Zombies have moved from the realms of niche low-fi horror to mainstream popular culture. But why do they rise in times of economic difficulty? Channel 4 News delves into the world of the living dead.
How would you cope with “partially deceased syndrome” – aka being a zombie?
The question is posed by the writer of In the Flesh, a new TV drama set after a zombie uprising where zombies are rehabilitated back into their community.
And it shows just how far we have come in our uneasy love affair with the zombie: from graveyards to therapy session – but always with the risk of our own zombification just around the corner.
In recent years, zombies have moved from niche horror to mainstream via the hit US television show Waking Dead and this summer’s blockbuster World War Z, starring Brad Pitt. Thousands of people take part in “zombie walks” in cities around the world, and amateur films, where you can star in your own zombie movie for the right price, are big business.
“We are in one of the longest, sustained and intriguing surges in zombie popularity since 9/11,” Professor Arnold T Blumberg, author of ZombieMania, told Channel 4 News. “But it has continued to be mainstream in a way that we never would have imagined.”
And as zombies have seeped into our televisions, cinemas and even town centres, the flesh-eating monsters have even found their way into our economics.
Parallels have been drawn between the flesh-eating monsters and increasingly stagnant post-recession economies that force people to eat away at their savings without generating any growth. As Channel 4 News Economics Editor Faisal Islam puts it in his blog: “A zombie economy that is not collapsing, but not growing, with zombie businesses unable to grow out of their overhang of debt, and zombie households only managing to pay the interest on their loans.”
Can the increasing popularity of zombies be linked to periods of economic downturn?
Professor Blumberg certainly thinks so. “Zombies happen during time of economic stress – that’s the way that horror works,” he told Channel 4 News.
Writer and critic Natalie Haynes agrees. While vampires represent bankers who feed on our blood, she says, zombies are consumers gone bad. To stretch the metaphor further, the 2007/2008 economic recession has been linked to over-borrowing and too much debt – both symptoms of a greedy consumer – and zombies occasionally popped up at the Occupy protests against bankers, corporations and corporation greed.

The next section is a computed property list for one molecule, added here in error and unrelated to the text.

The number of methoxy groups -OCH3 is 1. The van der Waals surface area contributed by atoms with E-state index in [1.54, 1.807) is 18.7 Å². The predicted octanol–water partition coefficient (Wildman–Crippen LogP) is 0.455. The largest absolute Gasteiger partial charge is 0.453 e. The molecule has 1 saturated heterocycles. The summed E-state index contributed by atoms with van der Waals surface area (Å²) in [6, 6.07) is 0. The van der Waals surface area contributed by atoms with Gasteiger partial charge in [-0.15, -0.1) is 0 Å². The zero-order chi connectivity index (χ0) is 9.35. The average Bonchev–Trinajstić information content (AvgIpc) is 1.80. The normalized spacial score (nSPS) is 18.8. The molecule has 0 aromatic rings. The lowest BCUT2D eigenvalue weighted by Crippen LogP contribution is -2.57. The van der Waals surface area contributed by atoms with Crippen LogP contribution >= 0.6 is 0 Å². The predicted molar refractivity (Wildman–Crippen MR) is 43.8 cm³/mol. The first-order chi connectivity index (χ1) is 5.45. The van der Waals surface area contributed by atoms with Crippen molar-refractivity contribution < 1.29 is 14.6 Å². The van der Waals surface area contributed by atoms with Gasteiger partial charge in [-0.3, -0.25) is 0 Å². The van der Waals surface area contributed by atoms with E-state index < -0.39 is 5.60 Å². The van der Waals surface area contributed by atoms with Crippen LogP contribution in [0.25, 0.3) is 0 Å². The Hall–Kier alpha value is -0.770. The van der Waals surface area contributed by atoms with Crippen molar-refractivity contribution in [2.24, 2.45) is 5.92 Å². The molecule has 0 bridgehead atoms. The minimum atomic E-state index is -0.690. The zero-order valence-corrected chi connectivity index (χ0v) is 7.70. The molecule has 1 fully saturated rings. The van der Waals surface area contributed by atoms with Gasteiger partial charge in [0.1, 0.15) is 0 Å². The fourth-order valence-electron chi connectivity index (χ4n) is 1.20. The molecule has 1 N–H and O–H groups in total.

Zombies are the proletariat… the downtrodden. Individually they have no power, but it’s the mass that gives them power. Andy Edwards, film director
When zombies in shopping malls were catapulted into popular culture by George Romero’s 1978 film Dawn of the Dead, they were analysed by chin-stroking classes as a representation of a decaying mass consumerism.
And the popularity of zombies has certainly coincided with the last few years global recession. Ironically, zombie-related business is one of the few areas doing well economically and was worth an estimated $5.74bn in the United States in 2011.
Like many monsters, and horror films generally, zombies are a device for us to air and explore our concerns about greater, and very real, problems. There was a big demand for science-fiction in the 1950s during the cold war, and publishers have noticed a trend towards dystopian fiction since the economic downturn.
Rather than specifically working as a metaphor for economic woes, they represent fear itself, says Dr Marcus Leaning from the University of Winchester, who founded the first UK course module on zombies after noting their increased popularity.
“Zombies are a catch-all monster. They could be all sorts of things but they represent the increase in risk and horror,” he told Channel 4 News.
In 2011, he followed a discussion on Mumsnet about what to do when a zombie apocalypse occurred. “The conversation soon shifted not to zombies, but any apocalypse,” he said. “This took place a week after the London riots. But every time they talked about that it got very political. With zombies, we don’t need to talk about the consequences.
He added: “They’re an un-saveable monster. There is no guilt in exterminating zombies.”
What also marks out zombies is that they are always plural. Zombies may be brain-dead, they may move slowly, but they come en masse: a symbol of collective delusion.
But this can also be a source of comfort, says Andy Edwards, director of the short film series House Party of the Dead. “Zombies are the working class equivalent of the vampire,” he told Channel 4 News. “Vampires are more aristocratic; zombies are the proletariat… the downtrodden. Individually they have no power, but it’s the mass that gives them power.”
This goes some way towards explaining the appeal of the zombie marches, one of which attracted an estimated 16,000 people in Mexico. Dressing up in costume is nothing new, but the zombie facade acts as an equaliser.
“Zombies are closest to us. They are a dark, carnival mirror of us,” Professor Blumberg told Channel 4 News. “They are probably serving as a symbol of an entire generation of disaffected, alientated, media obsessed and media-overloaded people.”
The brain-dead, flesh-eating monsters that are just like us manage to symbolise the oppressor in society, whether that is capitalism, a fatal biological virus or an actual apocalypse.
But they also allow us to identify with the masses, for good or for bad, making them the ideal monster to help deal with these austerity-ridden times.